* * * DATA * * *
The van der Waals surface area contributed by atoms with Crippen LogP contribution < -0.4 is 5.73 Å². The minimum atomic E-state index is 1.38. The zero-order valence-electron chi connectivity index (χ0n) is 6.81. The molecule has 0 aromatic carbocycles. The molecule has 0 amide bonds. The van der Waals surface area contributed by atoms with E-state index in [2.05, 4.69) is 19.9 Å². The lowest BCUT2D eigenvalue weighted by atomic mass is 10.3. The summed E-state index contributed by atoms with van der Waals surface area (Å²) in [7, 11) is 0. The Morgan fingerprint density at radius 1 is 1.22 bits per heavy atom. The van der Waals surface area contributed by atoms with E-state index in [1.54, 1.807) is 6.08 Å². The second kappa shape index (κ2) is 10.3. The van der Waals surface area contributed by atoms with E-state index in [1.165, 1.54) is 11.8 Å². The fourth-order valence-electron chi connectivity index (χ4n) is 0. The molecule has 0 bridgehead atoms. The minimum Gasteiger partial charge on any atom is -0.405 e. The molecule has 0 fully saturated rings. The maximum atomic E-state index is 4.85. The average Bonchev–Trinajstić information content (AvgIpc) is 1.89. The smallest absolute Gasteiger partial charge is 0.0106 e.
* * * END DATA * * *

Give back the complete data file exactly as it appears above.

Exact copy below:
The van der Waals surface area contributed by atoms with Crippen LogP contribution < -0.4 is 5.73 Å². The minimum atomic E-state index is 1.38. The zero-order valence-electron chi connectivity index (χ0n) is 6.81. The molecule has 0 aromatic carbocycles. The molecule has 0 amide bonds. The van der Waals surface area contributed by atoms with E-state index in [2.05, 4.69) is 19.9 Å². The lowest BCUT2D eigenvalue weighted by atomic mass is 10.3. The summed E-state index contributed by atoms with van der Waals surface area (Å²) in [7, 11) is 0. The Morgan fingerprint density at radius 1 is 1.22 bits per heavy atom. The van der Waals surface area contributed by atoms with E-state index in [1.54, 1.807) is 6.08 Å². The second kappa shape index (κ2) is 10.3. The van der Waals surface area contributed by atoms with E-state index in [1.165, 1.54) is 11.8 Å². The fourth-order valence-electron chi connectivity index (χ4n) is 0. The molecule has 0 bridgehead atoms. The minimum Gasteiger partial charge on any atom is -0.405 e. The molecule has 0 fully saturated rings. The maximum atomic E-state index is 4.85. The average Bonchev–Trinajstić information content (AvgIpc) is 1.89. The smallest absolute Gasteiger partial charge is 0.0106 e.